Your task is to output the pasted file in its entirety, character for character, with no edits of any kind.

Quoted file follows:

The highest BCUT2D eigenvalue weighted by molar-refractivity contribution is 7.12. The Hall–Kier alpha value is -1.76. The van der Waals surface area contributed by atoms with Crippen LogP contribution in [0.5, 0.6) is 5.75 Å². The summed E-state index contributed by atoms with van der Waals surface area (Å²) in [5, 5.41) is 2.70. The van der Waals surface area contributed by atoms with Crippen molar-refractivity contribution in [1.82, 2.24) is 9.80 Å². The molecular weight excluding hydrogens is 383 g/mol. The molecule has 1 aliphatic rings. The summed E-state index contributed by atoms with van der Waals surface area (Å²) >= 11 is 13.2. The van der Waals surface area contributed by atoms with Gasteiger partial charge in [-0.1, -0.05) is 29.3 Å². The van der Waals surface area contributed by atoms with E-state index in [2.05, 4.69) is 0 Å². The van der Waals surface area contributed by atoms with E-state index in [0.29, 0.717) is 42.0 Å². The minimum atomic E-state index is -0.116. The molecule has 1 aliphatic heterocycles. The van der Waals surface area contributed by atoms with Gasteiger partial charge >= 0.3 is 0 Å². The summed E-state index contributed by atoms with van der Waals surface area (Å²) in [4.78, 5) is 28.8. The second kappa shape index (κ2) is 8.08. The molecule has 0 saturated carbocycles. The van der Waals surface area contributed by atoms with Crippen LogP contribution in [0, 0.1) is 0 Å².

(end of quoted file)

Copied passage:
The highest BCUT2D eigenvalue weighted by molar-refractivity contribution is 7.12. The Hall–Kier alpha value is -1.76. The van der Waals surface area contributed by atoms with Crippen LogP contribution in [0.5, 0.6) is 5.75 Å². The summed E-state index contributed by atoms with van der Waals surface area (Å²) in [5, 5.41) is 2.70. The van der Waals surface area contributed by atoms with Crippen molar-refractivity contribution in [1.82, 2.24) is 9.80 Å². The molecular weight excluding hydrogens is 383 g/mol. The molecule has 1 aliphatic rings. The summed E-state index contributed by atoms with van der Waals surface area (Å²) >= 11 is 13.2. The van der Waals surface area contributed by atoms with Gasteiger partial charge in [-0.1, -0.05) is 29.3 Å². The van der Waals surface area contributed by atoms with E-state index in [2.05, 4.69) is 0 Å². The van der Waals surface area contributed by atoms with E-state index in [0.29, 0.717) is 42.0 Å². The minimum atomic E-state index is -0.116. The molecule has 1 aliphatic heterocycles. The van der Waals surface area contributed by atoms with Gasteiger partial charge >= 0.3 is 0 Å². The summed E-state index contributed by atoms with van der Waals surface area (Å²) in [4.78, 5) is 28.8. The second kappa shape index (κ2) is 8.08. The molecule has 0 saturated carbocycles. The van der Waals surface area contributed by atoms with Crippen LogP contribution in [0, 0.1) is 0 Å².